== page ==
DOE funds further SSL projects worth $13.3 million
The DOE's Solid State Lighting program has announced its latest selection of projects to receive funding for SSL Core Technology and Product Development.
At the same time, DOE has released details of the fourth round of funding opportunities for this program.
Three selections have been made in response to Core Technology Funding Opportunity Announcement (FOA) DE-PS26-06NT42831, and three selections in response to National Laboratory Call DE-PS26-06NT42830. These selections are expected to fill key technology gaps, provide enabling knowledge or data, and represent a significant advancement in the SSL technology base.
The total value of selections for Core Technology Research is $7.8 million; the performers of cooperative agreements will provide 20 percent as cost-share.
Two selections have been made in response to Product Development FOA DE-PS26-06NT42832. These selections are focused on the development or improvement of commercially viable materials, devices, or systems. Technical activities are focused on a targeted market application with fully defined price, efficacy, and other performance parameters necessary for success of the proposed product.
The total value of Product Development selections is $5.5 million; the performers will provide an average of 29 percent as cost-share.
Product Development Selections
Recipient: Cree, Inc.
Title: LED chips and packaging for 110 lm/W SSL component
Summary: Cree will address LED chip and package efficiency improvements to establish a technology platform that is capable for scaling into low-cost, high efficiency commercial luminaires. At the end of this two-year effort, the applicant will deliver 110 lm/W lamp modules that will emit at 4100K. These modules will be integrated into 1400 lumen luminaires.
Recipient: General Electric, Inc.
Title: High quantum efficiency OLED lighting systems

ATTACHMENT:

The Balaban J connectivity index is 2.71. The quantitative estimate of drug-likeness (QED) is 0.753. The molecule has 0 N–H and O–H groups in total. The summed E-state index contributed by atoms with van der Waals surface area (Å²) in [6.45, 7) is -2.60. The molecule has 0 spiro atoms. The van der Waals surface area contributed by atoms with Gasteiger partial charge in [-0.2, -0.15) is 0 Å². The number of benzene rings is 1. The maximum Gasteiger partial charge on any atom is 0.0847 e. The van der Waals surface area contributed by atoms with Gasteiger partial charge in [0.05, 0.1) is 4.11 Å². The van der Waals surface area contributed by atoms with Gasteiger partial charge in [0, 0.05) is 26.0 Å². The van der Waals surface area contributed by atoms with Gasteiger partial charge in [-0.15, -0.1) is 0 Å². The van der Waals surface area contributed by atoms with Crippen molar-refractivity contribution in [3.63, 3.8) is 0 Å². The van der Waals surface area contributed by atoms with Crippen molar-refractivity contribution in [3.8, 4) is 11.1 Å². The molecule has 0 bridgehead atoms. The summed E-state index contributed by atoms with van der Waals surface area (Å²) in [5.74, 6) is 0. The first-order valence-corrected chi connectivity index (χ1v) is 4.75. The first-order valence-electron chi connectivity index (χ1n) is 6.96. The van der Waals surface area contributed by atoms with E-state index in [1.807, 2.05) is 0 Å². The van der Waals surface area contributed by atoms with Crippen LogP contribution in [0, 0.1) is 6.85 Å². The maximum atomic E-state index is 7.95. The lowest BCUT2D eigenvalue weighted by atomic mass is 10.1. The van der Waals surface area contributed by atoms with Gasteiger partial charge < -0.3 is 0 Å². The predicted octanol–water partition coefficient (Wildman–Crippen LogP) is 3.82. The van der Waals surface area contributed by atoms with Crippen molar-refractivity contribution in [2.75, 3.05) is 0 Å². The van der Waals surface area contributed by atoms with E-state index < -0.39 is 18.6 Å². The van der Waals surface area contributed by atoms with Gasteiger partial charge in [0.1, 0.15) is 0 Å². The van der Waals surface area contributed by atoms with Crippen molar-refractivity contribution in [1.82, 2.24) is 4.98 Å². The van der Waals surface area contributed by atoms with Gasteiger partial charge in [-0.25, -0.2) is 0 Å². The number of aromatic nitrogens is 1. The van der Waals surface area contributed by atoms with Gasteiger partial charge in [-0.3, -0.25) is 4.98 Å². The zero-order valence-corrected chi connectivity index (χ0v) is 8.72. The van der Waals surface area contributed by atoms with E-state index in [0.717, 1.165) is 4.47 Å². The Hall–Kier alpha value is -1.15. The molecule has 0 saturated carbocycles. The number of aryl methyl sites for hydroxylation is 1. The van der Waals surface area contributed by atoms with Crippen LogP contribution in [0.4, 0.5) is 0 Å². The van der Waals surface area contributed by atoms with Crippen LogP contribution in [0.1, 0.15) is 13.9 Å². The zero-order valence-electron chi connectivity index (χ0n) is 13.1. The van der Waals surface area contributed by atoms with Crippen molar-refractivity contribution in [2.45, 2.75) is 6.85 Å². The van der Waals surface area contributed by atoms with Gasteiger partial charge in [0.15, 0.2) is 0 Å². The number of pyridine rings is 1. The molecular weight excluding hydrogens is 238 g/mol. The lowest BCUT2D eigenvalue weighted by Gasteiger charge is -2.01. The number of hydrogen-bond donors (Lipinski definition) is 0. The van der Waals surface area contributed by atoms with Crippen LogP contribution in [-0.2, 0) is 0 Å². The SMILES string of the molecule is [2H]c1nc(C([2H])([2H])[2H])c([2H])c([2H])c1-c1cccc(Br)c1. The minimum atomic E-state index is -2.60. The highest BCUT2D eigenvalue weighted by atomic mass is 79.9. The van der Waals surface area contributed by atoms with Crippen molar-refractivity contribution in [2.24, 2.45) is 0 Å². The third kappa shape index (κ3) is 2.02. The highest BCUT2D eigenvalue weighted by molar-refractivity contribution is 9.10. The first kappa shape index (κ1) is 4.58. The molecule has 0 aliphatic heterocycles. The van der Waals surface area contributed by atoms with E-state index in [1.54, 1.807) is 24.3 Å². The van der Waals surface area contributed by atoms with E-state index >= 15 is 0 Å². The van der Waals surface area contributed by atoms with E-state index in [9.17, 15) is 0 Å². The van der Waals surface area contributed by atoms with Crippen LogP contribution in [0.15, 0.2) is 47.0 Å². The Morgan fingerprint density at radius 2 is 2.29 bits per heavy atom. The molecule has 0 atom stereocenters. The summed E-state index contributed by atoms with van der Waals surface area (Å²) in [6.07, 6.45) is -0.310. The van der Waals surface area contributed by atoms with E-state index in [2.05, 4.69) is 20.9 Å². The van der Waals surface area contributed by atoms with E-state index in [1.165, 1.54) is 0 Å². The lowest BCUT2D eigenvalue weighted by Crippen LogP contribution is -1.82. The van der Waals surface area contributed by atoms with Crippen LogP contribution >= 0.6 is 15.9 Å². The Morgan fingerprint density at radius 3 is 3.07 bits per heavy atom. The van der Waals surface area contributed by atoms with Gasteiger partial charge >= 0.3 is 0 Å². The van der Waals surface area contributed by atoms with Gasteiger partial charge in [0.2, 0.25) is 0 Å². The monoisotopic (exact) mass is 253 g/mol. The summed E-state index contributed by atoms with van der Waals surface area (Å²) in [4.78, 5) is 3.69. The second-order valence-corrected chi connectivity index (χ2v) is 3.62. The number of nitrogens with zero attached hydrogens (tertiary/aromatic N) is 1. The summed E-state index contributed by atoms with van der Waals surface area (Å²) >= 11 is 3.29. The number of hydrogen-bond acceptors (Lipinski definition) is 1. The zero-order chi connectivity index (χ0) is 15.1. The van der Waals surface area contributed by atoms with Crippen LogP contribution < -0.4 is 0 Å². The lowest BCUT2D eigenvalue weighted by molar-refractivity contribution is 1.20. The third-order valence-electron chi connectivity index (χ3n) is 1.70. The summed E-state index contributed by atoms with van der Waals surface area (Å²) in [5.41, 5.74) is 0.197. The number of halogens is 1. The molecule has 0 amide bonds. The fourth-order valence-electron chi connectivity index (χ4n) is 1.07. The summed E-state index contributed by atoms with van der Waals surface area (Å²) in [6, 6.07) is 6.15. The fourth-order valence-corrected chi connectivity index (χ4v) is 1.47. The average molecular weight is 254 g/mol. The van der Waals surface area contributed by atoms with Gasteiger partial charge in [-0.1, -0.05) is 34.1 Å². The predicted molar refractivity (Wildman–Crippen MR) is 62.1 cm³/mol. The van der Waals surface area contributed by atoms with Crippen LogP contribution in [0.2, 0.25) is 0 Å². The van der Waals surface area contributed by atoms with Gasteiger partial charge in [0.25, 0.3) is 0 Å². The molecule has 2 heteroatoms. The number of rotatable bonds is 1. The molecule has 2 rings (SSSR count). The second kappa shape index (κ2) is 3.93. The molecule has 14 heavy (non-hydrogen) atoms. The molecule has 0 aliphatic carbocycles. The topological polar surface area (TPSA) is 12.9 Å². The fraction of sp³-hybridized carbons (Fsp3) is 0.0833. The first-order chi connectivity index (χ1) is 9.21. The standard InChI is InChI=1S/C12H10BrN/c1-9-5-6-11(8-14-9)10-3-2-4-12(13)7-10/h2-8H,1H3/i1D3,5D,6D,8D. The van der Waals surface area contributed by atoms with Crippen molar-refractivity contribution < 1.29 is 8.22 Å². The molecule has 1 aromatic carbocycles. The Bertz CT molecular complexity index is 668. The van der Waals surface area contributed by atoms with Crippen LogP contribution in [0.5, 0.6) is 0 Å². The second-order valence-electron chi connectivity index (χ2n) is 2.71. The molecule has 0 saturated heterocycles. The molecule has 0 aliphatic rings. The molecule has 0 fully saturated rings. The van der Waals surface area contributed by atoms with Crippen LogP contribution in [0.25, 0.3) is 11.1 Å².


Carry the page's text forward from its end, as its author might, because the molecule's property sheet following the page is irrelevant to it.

Team Members: Massachusetts Institute of Technology and Stanford University
Summary: GE, MIT, and Stanford will construct high internal quantum efficiency OLEDs that generate the necessary colors on the appropriate length scales on ultra-high barrier plastic substrates for optimal system performance. The goal of the proposed program is to deliver to DOE a >75 lm/W, illumination-quality white light source (2800-6500 CCT, > 85 CRI, >7000 hour life) that has a luminous output comparable to a standard 60W incandescent lamp (900 lumens), with an area <0.35m2.
Core Technology Research Selections
Recipient: Yale University
Title: Multicolor, high efficiency, nanotextured LEDs
Team Members: Brown University
Summary: This project aims to merge advanced nitride material science approaches with fundamental optical physics concepts, to greatly enhance light emission efficiency by translating fundamentally new ideas to low-cost practice.
Recipient: Inlustra Technologies
Title: High efficiency non-polar GaN-based LEDs
Team Members: University of California, Santa Barbara
Summary: This project is a multi-disciplinary research program to maximize the internal quantum efficiency in blue and particularly green InGaN-based HB-LEDs via the use of non-polar gallium nitride (GaN) crystal planes.
Recipient: Carnegie Mellon University
Title: Novel heterostructure designs for GaN-based LEDs
Team Members: University of Michigan
Summary: CMU and UM seek to improve the state of SSL by solving fundamental issues of semiconductor physics that limit the performance of GaN-based LEDs.
National Laboratory Call Selections for Core Technology Research
Recipient: Sandia National Laboratory
Title: Improved InGaN epitaxial quality by optimizing growth chemistry
Summary: This project addresses improvement of InGaN internal quantum efficiency by systematic study and control of indium incorporation in LED active regions. Improved growth efficiency and control of indium incorporation will also enable better LED manufacturability.
Recipient: Pacific Northwest National Laboratory
Title: High stability organic molecular dopants for maximum power efficiency OLEDs
Summary: This project proposes to develop a new set of molecular dopants for bright, long lived OLEDs by tethering high electron affinity moieties to stable, vacuum-sublimable anchor molecules.
Recipient: Lawrence Berkeley National Laboratory
Title: Investigation of long-term OLED device stability via transmission electron microscopy imaging of cross-sectioned OLED devices
Summary: LBNL proposes a three-year program to improve OLED lifetime and functionality by combining novel fabrication and state-of-the-art characterization techniques to understand the origins of device degradation in white light OLEDs.